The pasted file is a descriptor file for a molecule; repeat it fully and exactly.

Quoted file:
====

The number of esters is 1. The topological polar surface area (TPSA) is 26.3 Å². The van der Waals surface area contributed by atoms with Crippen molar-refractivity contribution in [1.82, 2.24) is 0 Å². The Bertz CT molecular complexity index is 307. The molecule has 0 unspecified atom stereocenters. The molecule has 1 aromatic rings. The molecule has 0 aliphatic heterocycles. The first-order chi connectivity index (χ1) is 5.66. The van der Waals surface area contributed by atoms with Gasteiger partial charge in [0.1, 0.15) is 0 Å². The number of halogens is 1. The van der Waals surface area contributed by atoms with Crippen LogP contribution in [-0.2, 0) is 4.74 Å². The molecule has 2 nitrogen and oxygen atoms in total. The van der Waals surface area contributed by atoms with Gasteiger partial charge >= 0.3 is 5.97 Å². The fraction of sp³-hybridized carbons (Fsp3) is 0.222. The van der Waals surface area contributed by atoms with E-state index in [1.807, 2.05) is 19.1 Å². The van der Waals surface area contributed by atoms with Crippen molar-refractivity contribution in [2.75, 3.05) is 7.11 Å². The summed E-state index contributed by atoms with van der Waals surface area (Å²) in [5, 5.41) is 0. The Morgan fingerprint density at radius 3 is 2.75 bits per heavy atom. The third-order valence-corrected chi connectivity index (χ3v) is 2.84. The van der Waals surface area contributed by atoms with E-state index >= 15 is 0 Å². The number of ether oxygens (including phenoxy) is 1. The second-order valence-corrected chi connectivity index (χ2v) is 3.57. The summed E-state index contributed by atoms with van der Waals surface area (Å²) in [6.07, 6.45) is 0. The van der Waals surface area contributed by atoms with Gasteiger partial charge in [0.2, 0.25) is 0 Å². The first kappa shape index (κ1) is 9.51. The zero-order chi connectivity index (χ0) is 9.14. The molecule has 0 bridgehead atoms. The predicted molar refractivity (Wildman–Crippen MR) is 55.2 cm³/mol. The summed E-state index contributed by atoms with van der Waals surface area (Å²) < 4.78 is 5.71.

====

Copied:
The number of esters is 1. The topological polar surface area (TPSA) is 26.3 Å². The van der Waals surface area contributed by atoms with Crippen molar-refractivity contribution in [1.82, 2.24) is 0 Å². The Bertz CT molecular complexity index is 307. The molecule has 0 unspecified atom stereocenters. The molecule has 1 aromatic rings. The molecule has 0 aliphatic heterocycles. The first-order chi connectivity index (χ1) is 5.66. The van der Waals surface area contributed by atoms with Gasteiger partial charge in [0.1, 0.15) is 0 Å². The number of halogens is 1. The van der Waals surface area contributed by atoms with Crippen LogP contribution in [-0.2, 0) is 4.74 Å². The molecule has 2 nitrogen and oxygen atoms in total. The van der Waals surface area contributed by atoms with Gasteiger partial charge >= 0.3 is 5.97 Å². The fraction of sp³-hybridized carbons (Fsp3) is 0.222. The van der Waals surface area contributed by atoms with E-state index in [1.807, 2.05) is 19.1 Å². The van der Waals surface area contributed by atoms with Crippen molar-refractivity contribution in [2.75, 3.05) is 7.11 Å². The summed E-state index contributed by atoms with van der Waals surface area (Å²) in [5, 5.41) is 0. The Morgan fingerprint density at radius 3 is 2.75 bits per heavy atom. The third-order valence-corrected chi connectivity index (χ3v) is 2.84. The van der Waals surface area contributed by atoms with E-state index >= 15 is 0 Å². The number of ether oxygens (including phenoxy) is 1. The second-order valence-corrected chi connectivity index (χ2v) is 3.57. The summed E-state index contributed by atoms with van der Waals surface area (Å²) in [6.07, 6.45) is 0. The van der Waals surface area contributed by atoms with Gasteiger partial charge in [0.2, 0.25) is 0 Å². The first kappa shape index (κ1) is 9.51. The zero-order chi connectivity index (χ0) is 9.14. The molecule has 0 bridgehead atoms. The predicted molar refractivity (Wildman–Crippen MR) is 55.2 cm³/mol. The summed E-state index contributed by atoms with van der Waals surface area (Å²) < 4.78 is 5.71.